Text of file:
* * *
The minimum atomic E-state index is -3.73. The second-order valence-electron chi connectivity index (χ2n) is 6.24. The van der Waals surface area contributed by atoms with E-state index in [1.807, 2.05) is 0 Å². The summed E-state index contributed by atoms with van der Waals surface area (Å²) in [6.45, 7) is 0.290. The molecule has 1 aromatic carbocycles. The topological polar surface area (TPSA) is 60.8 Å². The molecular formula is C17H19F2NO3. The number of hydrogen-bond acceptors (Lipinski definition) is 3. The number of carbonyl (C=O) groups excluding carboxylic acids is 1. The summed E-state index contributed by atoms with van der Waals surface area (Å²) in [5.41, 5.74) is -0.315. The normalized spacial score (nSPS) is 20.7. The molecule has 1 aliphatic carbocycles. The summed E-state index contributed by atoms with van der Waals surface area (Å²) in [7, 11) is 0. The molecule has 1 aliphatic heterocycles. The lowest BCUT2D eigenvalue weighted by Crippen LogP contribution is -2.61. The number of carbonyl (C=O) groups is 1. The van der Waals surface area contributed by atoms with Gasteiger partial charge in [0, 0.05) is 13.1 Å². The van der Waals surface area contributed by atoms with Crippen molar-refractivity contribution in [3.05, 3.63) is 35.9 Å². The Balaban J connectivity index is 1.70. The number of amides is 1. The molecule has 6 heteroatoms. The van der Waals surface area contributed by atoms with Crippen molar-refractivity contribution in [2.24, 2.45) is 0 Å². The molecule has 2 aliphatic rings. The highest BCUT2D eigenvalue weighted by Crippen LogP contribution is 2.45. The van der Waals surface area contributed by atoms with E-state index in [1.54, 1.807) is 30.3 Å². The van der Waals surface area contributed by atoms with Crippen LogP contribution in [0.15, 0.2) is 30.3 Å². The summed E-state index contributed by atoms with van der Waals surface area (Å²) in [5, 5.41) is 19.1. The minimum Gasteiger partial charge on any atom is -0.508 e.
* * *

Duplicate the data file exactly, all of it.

The minimum atomic E-state index is -3.73. The second-order valence-electron chi connectivity index (χ2n) is 6.24. The van der Waals surface area contributed by atoms with E-state index in [1.807, 2.05) is 0 Å². The summed E-state index contributed by atoms with van der Waals surface area (Å²) in [6.45, 7) is 0.290. The molecule has 1 aromatic carbocycles. The topological polar surface area (TPSA) is 60.8 Å². The molecular formula is C17H19F2NO3. The number of hydrogen-bond acceptors (Lipinski definition) is 3. The number of carbonyl (C=O) groups excluding carboxylic acids is 1. The summed E-state index contributed by atoms with van der Waals surface area (Å²) in [5.41, 5.74) is -0.315. The normalized spacial score (nSPS) is 20.7. The molecule has 1 aliphatic carbocycles. The summed E-state index contributed by atoms with van der Waals surface area (Å²) in [7, 11) is 0. The molecule has 1 aliphatic heterocycles. The lowest BCUT2D eigenvalue weighted by Crippen LogP contribution is -2.61. The number of carbonyl (C=O) groups is 1. The van der Waals surface area contributed by atoms with Gasteiger partial charge in [0, 0.05) is 13.1 Å². The van der Waals surface area contributed by atoms with Crippen molar-refractivity contribution in [3.05, 3.63) is 35.9 Å². The Balaban J connectivity index is 1.70. The number of amides is 1. The molecule has 6 heteroatoms. The van der Waals surface area contributed by atoms with Crippen molar-refractivity contribution in [2.24, 2.45) is 0 Å². The molecule has 2 aliphatic rings. The highest BCUT2D eigenvalue weighted by Crippen LogP contribution is 2.45. The van der Waals surface area contributed by atoms with E-state index in [1.54, 1.807) is 30.3 Å². The van der Waals surface area contributed by atoms with Crippen LogP contribution in [0.15, 0.2) is 30.3 Å². The summed E-state index contributed by atoms with van der Waals surface area (Å²) in [5, 5.41) is 19.1. The minimum Gasteiger partial charge on any atom is -0.508 e.